The chart below shows our results. The blue line shows the effect on the total value of coal exports. The stacked columns show the effect of China’s cutback being offset by sales to other markets – notably Japan, South Korea and countries in Southeast Asia.

Trade diversion effects on Australia’s coal exports, by destination (% deviation from baseline) source, Author provided (No reuse)

To sell more to another buyer, it’s likely exporters will need to reduce prices. Our model anticipates the Australian coal price will fall by about 3%.

The second factor is how easily resources can switch from coal production to other activities.

For any resource that can move to alternative uses, the impact of the trade sanction will be reduced. Labour is an example. A miner no longer needed to meet demand for coal will generally have skills transferable to other jobs, although this might require working at a lower wage in another region.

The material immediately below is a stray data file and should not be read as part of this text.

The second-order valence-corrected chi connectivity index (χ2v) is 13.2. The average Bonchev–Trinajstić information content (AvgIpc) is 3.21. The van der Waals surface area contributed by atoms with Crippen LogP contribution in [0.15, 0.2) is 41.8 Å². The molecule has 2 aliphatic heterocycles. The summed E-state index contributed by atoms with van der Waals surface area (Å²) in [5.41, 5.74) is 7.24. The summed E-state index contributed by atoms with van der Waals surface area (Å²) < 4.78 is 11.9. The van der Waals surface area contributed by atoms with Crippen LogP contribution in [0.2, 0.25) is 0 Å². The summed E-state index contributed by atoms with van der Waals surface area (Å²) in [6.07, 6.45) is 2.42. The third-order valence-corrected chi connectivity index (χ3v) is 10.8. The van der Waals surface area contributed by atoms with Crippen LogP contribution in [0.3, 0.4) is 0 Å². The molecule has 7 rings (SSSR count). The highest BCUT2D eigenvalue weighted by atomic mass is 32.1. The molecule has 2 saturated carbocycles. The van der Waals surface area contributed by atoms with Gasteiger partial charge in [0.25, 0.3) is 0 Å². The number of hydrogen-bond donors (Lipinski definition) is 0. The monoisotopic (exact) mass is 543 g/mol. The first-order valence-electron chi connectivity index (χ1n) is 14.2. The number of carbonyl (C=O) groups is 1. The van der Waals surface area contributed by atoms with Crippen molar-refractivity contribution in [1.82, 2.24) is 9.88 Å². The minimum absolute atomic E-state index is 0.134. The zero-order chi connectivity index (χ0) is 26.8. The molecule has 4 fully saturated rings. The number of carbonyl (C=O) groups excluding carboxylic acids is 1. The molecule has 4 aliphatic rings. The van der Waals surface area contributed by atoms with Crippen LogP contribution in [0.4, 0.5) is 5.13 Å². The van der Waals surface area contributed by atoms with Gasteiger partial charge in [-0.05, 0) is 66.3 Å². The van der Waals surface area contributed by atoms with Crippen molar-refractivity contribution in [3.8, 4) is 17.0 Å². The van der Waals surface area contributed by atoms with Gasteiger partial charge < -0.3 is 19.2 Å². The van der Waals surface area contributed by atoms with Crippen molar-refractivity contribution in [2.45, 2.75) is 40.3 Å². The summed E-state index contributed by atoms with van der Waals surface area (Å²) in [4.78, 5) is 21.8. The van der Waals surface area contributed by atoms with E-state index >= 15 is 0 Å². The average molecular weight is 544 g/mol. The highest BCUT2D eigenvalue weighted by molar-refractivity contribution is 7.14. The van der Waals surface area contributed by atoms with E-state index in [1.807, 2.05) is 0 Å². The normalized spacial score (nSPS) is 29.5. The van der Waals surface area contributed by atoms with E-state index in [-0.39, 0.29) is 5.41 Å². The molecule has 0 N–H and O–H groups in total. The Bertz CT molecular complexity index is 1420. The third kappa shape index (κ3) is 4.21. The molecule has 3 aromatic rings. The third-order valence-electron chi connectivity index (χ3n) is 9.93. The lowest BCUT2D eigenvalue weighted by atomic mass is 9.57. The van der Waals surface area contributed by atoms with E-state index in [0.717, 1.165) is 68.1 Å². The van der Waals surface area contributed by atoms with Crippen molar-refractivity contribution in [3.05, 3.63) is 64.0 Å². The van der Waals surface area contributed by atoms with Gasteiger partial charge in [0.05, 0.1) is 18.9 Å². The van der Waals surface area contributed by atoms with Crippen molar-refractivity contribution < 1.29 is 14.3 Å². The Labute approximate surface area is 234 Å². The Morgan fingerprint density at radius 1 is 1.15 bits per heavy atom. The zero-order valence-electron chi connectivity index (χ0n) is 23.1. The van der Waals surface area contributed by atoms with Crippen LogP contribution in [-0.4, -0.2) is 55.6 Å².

For any resource that cannot easily move – the capital invested in specific coal-mining equipment or transport infrastructure, for example – lower export revenue will mean lower profits from these assets.

How do lower profits affect Australian living standards? This depends on who owns the affected assets, and how much tax they pay.

So the third factor is the level of foreign ownership. More foreign ownership means more profits go overseas. This dampens any impact of lower profitability on Australian living standards.

For our modelling, we set foreign ownership of the coal industry at 80%, based on Reserve Bank of Australia estimates and an analysis of mine ownership in New South Wales coalfields. With just 20% of the after-tax profits staying in Australia, the impact of any change is minor.

The local economy, however, can also suffer due to lost taxes on the income of those foreign owners.